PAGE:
have you ever played the game of "which sense would I rather not live without?"
I've had this discussion with myself ever since I was a kid. taste, smell, and touch aren't really even in the game: it always comes down to a tussle between sight and sound.
I think of classical music when this topic arises, and of sunsets and star-filled skies. I think of gurgling brooks and waterfalls crashing down steep canyon walls, and my children's voices.
I usually end the mental exercise in a state of "I give up," because there is not an acceptable answer. sight wins, but by such a slender margin that it makes my teeth ache to even make this statement.
there are blind cyclists. there are deaf cyclists. and there are blind-deaf cyclists.
while I hope to never become a member of any of those groups, my heart expands just thinking that they exist.
this morning, riding under the star laden sky of a new moon, I became a blind cyclist for moments.
on a gradually rising road that I know like the back of my hand, top speed about ten mph (though I couldn't see my cyclometer because it was dark), I closed my eyes and pedaled. I felt the wind, I focused on the turn of my pedals, the push of my quads. and then popped my eyes open to check for safety.
and then closed my eyes again. pedaled, felt the air, the cold, the ripeness of morning, the slight incline of the solid road beneath my wheels.
opening my eyes again took effort. I wanted to stay in that place of different awareness.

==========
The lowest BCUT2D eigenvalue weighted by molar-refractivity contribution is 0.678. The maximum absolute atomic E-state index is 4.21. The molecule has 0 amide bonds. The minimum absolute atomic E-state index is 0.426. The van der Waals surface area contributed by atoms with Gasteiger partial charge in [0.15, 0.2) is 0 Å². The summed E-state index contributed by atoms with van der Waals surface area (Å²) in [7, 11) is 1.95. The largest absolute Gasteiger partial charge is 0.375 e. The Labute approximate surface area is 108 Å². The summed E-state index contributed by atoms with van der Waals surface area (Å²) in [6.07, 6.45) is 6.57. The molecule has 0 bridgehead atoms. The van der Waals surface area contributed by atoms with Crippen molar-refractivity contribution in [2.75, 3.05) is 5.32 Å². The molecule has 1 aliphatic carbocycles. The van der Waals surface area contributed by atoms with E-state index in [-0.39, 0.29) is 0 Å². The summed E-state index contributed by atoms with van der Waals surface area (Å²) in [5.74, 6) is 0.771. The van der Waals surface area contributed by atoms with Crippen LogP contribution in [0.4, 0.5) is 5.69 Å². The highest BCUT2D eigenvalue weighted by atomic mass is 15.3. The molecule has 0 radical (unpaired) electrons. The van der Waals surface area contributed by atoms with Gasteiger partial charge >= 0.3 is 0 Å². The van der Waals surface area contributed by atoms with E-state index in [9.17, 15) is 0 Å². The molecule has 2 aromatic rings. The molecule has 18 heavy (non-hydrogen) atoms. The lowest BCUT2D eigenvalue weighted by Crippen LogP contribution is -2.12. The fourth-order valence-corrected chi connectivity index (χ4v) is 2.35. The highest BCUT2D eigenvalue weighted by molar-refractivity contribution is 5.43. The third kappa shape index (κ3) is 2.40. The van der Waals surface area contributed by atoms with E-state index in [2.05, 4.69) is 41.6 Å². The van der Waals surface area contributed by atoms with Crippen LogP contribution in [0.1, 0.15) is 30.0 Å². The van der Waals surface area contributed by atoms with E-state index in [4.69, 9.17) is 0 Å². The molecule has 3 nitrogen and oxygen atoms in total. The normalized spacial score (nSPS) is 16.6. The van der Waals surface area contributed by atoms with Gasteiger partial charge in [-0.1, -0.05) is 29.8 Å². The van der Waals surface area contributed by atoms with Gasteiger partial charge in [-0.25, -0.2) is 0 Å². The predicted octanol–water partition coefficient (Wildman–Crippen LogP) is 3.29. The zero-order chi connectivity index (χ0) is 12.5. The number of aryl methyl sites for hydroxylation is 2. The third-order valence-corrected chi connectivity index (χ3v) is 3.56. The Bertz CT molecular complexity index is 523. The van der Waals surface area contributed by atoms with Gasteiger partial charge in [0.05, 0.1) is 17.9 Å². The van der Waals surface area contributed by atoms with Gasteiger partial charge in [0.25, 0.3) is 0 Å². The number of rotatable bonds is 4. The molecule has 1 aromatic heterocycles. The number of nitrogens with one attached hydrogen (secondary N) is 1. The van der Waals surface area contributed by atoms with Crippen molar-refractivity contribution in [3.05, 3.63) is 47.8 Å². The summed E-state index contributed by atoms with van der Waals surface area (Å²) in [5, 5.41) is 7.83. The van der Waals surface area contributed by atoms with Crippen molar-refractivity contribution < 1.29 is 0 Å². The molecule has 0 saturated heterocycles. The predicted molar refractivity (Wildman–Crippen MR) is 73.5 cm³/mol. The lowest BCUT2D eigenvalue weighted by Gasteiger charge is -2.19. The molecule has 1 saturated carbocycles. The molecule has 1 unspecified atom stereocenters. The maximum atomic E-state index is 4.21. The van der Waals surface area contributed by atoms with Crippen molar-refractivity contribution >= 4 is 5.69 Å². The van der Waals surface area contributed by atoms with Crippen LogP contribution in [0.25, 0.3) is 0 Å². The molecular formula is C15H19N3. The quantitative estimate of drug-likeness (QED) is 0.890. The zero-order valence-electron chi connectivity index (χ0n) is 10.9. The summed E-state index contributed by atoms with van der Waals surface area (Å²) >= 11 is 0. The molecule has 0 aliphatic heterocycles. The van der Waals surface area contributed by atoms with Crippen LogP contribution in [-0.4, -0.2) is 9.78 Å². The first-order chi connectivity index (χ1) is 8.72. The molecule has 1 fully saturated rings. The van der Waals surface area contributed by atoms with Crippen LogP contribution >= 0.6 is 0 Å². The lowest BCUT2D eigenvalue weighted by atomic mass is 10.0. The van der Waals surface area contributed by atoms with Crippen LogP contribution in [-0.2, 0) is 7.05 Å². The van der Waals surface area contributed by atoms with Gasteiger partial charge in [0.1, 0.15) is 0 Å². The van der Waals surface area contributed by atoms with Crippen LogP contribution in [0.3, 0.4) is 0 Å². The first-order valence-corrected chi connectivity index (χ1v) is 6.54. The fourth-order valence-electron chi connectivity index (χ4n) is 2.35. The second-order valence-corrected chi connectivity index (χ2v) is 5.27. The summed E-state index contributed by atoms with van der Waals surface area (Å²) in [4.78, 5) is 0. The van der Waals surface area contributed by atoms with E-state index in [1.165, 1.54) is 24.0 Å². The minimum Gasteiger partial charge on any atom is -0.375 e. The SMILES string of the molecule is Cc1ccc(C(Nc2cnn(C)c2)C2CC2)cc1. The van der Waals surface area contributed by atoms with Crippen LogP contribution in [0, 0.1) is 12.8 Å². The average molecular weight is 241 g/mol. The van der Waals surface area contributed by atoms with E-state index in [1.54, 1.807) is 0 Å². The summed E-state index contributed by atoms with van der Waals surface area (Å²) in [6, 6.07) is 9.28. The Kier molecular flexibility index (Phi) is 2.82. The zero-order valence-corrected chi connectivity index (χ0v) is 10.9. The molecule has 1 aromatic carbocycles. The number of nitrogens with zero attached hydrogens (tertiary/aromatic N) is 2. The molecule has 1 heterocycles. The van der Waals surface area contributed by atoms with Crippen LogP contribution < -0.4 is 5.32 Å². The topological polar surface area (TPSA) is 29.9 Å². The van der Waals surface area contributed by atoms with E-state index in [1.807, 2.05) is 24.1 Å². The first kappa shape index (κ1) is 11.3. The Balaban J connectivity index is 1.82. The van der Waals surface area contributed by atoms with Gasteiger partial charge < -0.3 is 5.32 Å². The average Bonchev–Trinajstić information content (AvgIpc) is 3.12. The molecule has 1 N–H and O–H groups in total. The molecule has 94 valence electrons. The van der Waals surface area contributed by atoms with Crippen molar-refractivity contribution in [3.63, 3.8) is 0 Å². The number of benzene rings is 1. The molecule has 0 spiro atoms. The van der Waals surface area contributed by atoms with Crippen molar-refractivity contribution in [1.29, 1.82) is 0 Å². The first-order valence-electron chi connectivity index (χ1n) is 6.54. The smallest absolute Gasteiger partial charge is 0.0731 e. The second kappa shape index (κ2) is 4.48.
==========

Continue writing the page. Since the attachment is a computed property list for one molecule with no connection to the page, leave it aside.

not forever, but for longer than I dared.
there are a million different experiences out there, and I am to live just one of them. just one. I have a desire to know different lives, different experiences, different paths, and perhaps this is why I read so much: how else can I begin to know what others go through in their lives? cycling stirs my thoughts, and has exposed me to many new things, but I am still me, living my own life, my own journey.
I don't wish to lead a different life, but I find great joy in learning new things and experiencing the unfamiliar. not for the thrill of it, but for the deepening of my awareness. okay, sometimes the thrill is great, too.
like this morning. in the dark ~ the absence of light ~ and in the dark ~ the total lack of vision. for brief moments, I felt what a blind person might feel while riding on the back of a tandem. for those moments, I had a sense of what it might be like to be my son, cruising through a world without visual clues to make sense of it.
I loved it, during my momentary visit, and I am thrilled that someone decided to try having a blind person sit behind a sighted person on a tandem bicycle.
if I were to lose my sight, my hearing, my capacity to pedal a bike, I hope that I would continue to seek opportunities to experience the world through "adaptive" means. that I would keep finding ways to fill my life with dark cold mornings and warm sunny afternoons, with rainstorms and blazing heat and snowflakes and crunchy leaves.
and, most importantly, whether it be the people from SPLORE, or from Common Ground Adventures, a friend, or a partner, I hope that someone would care about me enough to be my "pilot" on the front seat of a bicycle built for two.